Critics of the glycemic index point out that the complexity of the GI concept may make it very difficult to apply in day-to-day dining situations.10 Early in the course of glycemic index research, some scientists were skeptical that the GI of individual foods could be used to predict the GI of a mixed meal. Research1 has since revealed that the glycemic index of a meal consisting of a mixture of carbohydrate foods can be calculated. However, this is not easy for most individuals because of the need for food composition figures or a nutrient analysis program. In general, studies show that when a food with a high glycemic index is combined with a food with a low glycemic index, the complete meal has a glycemic index in the intermediate range. To further complicate matters, other factors may need to be considered when putting the glycemic index concept Into practice. For example, the premeal glucose concentration can affect the rate of gastric emptying, thus influencing the glycemic response to a food. At high glucose concentrations (>170 mg/dl), gastric emptying is delayed; when blood glucose levels are low, a rapid gastric emptying rate occurs.10 Other factors that affect the blood glucose response include stress, time of day, recent physical activity, health status, and length of time since the previous meal. Using glycemic index information correctly requires much more nutrition savvy than casually thumbing through a reference book and labeling foods good and bad on the basis of their GI value.

Helpful Tips for Putting the Glycemic Index Into Practice

Table 2
  1. Encourage clients who would like to try the glycemic index (GI) approach to measure blood glucose frequently (premeal and postmeal) to better determine how a food affects their blood glucose levels.

  2. Focus first on the foods that contribute the highest glycemic load in the diet: bread, breakfast cereal, and potatoes.

  3. Substitute half of the daily carbohydrate intake with low GI foods instead of high GI foods, such as

    • Breads made with whole seeds such as whole-grain pumpernickel (GI=51) in place of white bread (GI=70)

    • Oat bran cereal (GI=50) In place of cornflakes (GI =84)

    • Baked beans (GI=48) in place of mashed potatoes (GI=86)

Should you use the glycemic index approach with your clients? One of the researchers of the glycemic Index concept, Thomas Wolever, states "As originally intended, the glycemic index was meant to supplement the information in food tables, not replace it."12 Glycemic index information should be used along with the guidelines for a low fat, consistent carbohydrate diet that currently are recommended for diabetes, keeping in mind that the amount of total carbohydrate consumed is also significant. Several tips for putting the glycemic index into practice are summarized in Table 2. Clients who are working with the glycemic index should measure blood glucose levels frequently (premeal and postmeal, if necessary) and be alert for the need to modify diabetes medications.

Glycemic index information is already available on the Internet, in cookbooks, and on some food labels, in Europe and Australia. Although the American Diabetes Association currently feels that there isn't enough evidence to support the inclusion of the glycemic index in their new nutrition recommendations, research is ongoing in Australia into incorporating glycemic index information into the exchange system. A long-term, multicenter trial may be necessary to end the controversy surrounding the use of the glycemic index. In the meantime, it is best to advise clients to maintain a consistent carbohydrate intake while considering lower glycemic index choices within food categories.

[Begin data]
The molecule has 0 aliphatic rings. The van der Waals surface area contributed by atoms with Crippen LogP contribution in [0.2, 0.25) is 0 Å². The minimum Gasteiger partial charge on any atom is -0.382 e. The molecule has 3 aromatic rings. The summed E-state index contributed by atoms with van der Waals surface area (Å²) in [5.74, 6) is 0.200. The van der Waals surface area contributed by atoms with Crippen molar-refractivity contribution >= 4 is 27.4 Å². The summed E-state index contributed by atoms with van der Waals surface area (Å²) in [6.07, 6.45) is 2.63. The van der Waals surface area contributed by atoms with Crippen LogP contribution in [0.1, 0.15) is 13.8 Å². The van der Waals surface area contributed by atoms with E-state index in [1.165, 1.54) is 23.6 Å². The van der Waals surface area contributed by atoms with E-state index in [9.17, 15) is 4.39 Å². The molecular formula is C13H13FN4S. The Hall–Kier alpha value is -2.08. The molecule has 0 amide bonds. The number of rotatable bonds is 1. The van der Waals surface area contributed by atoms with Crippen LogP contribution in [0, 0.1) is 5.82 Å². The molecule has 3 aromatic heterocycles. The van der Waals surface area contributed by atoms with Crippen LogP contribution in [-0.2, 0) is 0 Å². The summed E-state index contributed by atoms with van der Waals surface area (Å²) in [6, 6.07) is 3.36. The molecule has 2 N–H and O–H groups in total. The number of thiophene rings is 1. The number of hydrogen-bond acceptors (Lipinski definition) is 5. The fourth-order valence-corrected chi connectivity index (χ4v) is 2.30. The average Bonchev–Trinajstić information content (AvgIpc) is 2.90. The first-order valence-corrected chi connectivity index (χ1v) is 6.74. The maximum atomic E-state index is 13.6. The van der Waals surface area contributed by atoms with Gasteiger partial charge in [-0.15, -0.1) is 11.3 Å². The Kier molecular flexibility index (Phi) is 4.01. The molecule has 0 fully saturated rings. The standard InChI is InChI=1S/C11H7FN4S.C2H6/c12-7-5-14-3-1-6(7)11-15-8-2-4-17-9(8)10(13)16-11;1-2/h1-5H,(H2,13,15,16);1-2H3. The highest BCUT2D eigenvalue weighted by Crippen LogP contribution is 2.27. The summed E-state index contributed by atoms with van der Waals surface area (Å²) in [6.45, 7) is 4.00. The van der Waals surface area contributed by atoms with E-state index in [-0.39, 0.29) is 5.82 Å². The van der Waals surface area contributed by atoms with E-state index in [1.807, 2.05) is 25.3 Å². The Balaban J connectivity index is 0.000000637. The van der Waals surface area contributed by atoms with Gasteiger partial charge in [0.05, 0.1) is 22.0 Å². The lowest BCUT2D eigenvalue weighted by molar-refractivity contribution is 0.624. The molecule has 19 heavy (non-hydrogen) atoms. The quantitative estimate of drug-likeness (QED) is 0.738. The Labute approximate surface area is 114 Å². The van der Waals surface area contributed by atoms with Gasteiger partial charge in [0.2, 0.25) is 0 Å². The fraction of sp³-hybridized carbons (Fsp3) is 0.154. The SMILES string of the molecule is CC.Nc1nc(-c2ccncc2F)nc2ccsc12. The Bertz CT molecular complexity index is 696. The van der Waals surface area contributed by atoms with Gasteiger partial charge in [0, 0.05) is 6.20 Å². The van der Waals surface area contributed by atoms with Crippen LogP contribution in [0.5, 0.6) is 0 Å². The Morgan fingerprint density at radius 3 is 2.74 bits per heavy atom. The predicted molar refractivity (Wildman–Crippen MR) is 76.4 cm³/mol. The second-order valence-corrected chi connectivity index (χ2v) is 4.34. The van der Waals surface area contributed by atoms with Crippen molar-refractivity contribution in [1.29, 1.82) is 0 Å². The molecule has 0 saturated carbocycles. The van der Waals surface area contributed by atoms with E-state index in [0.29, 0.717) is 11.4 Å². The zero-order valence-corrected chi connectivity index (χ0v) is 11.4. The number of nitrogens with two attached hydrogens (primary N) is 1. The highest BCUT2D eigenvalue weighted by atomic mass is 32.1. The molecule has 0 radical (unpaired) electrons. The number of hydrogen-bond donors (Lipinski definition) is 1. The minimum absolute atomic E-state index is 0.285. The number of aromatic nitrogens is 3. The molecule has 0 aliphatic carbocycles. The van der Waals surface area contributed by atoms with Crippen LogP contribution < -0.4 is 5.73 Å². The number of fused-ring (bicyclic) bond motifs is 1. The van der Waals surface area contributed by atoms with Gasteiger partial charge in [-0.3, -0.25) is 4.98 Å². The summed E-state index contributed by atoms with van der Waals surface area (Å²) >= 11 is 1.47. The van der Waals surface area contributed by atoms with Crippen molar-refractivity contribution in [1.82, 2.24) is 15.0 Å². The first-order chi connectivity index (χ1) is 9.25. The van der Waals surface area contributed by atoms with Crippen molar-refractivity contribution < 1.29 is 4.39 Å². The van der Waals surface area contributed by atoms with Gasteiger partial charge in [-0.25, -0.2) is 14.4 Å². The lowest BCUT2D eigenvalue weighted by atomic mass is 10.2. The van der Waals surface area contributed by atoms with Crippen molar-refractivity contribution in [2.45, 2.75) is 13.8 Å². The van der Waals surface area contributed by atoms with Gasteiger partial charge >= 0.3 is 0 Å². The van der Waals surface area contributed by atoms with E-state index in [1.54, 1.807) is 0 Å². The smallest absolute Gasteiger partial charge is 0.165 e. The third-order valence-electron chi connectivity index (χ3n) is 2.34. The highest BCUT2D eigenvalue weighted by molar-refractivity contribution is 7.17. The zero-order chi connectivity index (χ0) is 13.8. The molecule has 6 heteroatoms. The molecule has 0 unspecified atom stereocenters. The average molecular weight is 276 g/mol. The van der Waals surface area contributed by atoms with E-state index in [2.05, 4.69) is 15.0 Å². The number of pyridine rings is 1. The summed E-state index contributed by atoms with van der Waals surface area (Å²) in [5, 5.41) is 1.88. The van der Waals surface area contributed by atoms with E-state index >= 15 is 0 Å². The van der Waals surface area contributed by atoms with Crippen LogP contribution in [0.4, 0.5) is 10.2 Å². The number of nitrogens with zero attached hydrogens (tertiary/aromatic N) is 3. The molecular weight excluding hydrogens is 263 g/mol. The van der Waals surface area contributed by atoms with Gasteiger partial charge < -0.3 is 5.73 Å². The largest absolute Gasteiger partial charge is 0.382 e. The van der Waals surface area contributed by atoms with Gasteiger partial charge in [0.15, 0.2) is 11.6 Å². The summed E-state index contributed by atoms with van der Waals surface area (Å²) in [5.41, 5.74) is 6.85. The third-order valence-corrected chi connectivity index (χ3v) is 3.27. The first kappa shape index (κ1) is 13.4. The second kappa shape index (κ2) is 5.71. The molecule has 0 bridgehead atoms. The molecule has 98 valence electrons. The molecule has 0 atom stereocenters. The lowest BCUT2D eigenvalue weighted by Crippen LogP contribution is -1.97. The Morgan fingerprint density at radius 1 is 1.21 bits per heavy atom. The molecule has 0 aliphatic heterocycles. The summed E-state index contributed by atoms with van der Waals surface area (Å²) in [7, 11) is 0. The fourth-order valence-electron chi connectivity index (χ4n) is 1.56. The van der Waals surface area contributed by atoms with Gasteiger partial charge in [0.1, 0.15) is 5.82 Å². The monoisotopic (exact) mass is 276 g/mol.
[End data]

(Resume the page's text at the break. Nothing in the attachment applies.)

1. Giacco A, Parillo M. Rivellese AA, et al. Long-term dietary treatment with increased amounts of fiber-rich low-glycemic index natural foods improves blood glucose control and reduces the number of hypoglycemic events in type 1 diabetic patients. Diabetes Care. 2000;10:1461-1466.

2. Jarvi AE, Karlstrom BE, Granfeldt YE, et al. Improved glycemic control and lipid profile and normalized fibrinolytic activity on a low-glycemic index diet in type 2 diabetic patients. Diabetes Care. 1999;22:10-18.

3. Frost G, Wilding J, Beecham J. Dietary advice based on the glycaemic index improves dietary profile and metabolic control in type 2 diabetic patients. Diabetic Med. 1994;11:397-401

4. Fontvieille AM, Rizkalla SW, Penfornis A, et al. The use of low glycaemic index foods improves metabolic control of diabetic patients over five weeks. Diabetic Med. 1992;9:444-450.

5. G. Salmeron J, Ascherio R, Rimm EB, et aI., Dietary fiber, glycemic load and risk of NIDDM in men. Diabetes Care. 1997;20:545-550.

6. Liu S, Willett WC, Stampfer MJ, et al. A prospective study of dietary glycemic load, carbohydrate intake and the risk of coronary heart disease in US women. Am J Clin Nutr. 2000;71:1455-1461.

7. American Diabetes Association. Clinical practice recommendations 2001. Diabetes Care. 2001;24:S44-S47.

8. Foster-Powell K, Miller JB. International tables of glycemic index. Am J Clin Nutr. 1995;62:871S-890S.

9. Wolever TM, Jenkins DJ, Jenkins AL. eI al. The glycemic index: methodology and clinical implications. Am J Clin Nutr. 1991;54;846-854.

10. Point/counterpoint. Glycemic Index: pro and con. Nutr Today, 1999,34:64-88.

11. Chew I, Brand JC, Thorburn AW, et al. Application of glycemic index to mixed meals. Am J Clin Nutr. 1988;47:53-56.

12. Wolever TMS The glycemic index: flogging a dead horse? Diabetes Care, 1997;20:452-456.

Brand-Miller J., Wolever TMS, Colagiuri S, Foster-Powell K. The Glucose Revolution: The Authoritative Guide to the Glycemic Index. New York: Marlowe & Co; 1999.

Foster-PowelI K, Brand-Miller J, Colagiuri S, Wolever TMS. The Glucose Revolution Pocket Guide to Diabetes. New York: Marlowe & Co; 2000.

WEB SITES The University of Sydney, Australia, glycemic index Web site. It includes GI tables, data, and research, as well as information about the GI symbol, programs, and books. The Web site of David Mendosa, a freelance medical writer, who has gathered a wealth of information about the glycemic index.

This article originally appeared The Diabetes Educator, the official publication of the American Association of Diabetes Educators, Volume 27, Number 4, July/August 2001, pages 505-508 and is reprinted here by permission of the author.